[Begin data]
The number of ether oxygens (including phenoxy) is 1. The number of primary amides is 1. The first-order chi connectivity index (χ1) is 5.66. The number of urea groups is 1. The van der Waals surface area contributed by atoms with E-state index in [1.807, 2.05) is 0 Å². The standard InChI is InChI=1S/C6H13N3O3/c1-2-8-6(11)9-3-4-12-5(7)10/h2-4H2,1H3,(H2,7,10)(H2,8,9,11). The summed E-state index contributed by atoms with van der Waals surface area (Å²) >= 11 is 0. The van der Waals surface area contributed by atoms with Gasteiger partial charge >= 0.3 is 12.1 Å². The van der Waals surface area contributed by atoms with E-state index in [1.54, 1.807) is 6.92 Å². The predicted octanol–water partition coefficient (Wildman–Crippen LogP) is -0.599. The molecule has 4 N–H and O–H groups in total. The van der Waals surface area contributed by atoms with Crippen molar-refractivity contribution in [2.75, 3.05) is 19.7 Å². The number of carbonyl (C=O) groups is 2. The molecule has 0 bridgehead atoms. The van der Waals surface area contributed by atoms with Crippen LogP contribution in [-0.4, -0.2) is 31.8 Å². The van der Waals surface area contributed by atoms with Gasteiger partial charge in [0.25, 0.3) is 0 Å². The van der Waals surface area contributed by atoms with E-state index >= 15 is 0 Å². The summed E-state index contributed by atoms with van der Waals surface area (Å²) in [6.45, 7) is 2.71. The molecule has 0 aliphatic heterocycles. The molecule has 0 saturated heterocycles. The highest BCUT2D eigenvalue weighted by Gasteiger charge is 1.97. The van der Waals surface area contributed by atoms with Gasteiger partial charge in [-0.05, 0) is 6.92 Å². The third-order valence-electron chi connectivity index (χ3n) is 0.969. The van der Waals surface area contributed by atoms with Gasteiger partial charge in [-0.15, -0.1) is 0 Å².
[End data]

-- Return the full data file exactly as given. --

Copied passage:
The number of ether oxygens (including phenoxy) is 1. The number of primary amides is 1. The first-order chi connectivity index (χ1) is 5.66. The number of urea groups is 1. The van der Waals surface area contributed by atoms with E-state index in [1.807, 2.05) is 0 Å². The standard InChI is InChI=1S/C6H13N3O3/c1-2-8-6(11)9-3-4-12-5(7)10/h2-4H2,1H3,(H2,7,10)(H2,8,9,11). The summed E-state index contributed by atoms with van der Waals surface area (Å²) >= 11 is 0. The van der Waals surface area contributed by atoms with Gasteiger partial charge >= 0.3 is 12.1 Å². The van der Waals surface area contributed by atoms with E-state index in [1.54, 1.807) is 6.92 Å². The predicted octanol–water partition coefficient (Wildman–Crippen LogP) is -0.599. The molecule has 4 N–H and O–H groups in total. The van der Waals surface area contributed by atoms with Crippen molar-refractivity contribution in [2.75, 3.05) is 19.7 Å². The number of carbonyl (C=O) groups is 2. The molecule has 0 bridgehead atoms. The van der Waals surface area contributed by atoms with Crippen LogP contribution in [-0.4, -0.2) is 31.8 Å². The van der Waals surface area contributed by atoms with Gasteiger partial charge in [0.25, 0.3) is 0 Å². The van der Waals surface area contributed by atoms with E-state index >= 15 is 0 Å². The summed E-state index contributed by atoms with van der Waals surface area (Å²) in [6.45, 7) is 2.71. The molecule has 0 aliphatic heterocycles. The molecule has 0 saturated heterocycles. The highest BCUT2D eigenvalue weighted by Gasteiger charge is 1.97. The van der Waals surface area contributed by atoms with Gasteiger partial charge in [-0.05, 0) is 6.92 Å². The third-order valence-electron chi connectivity index (χ3n) is 0.969. The van der Waals surface area contributed by atoms with Gasteiger partial charge in [-0.15, -0.1) is 0 Å².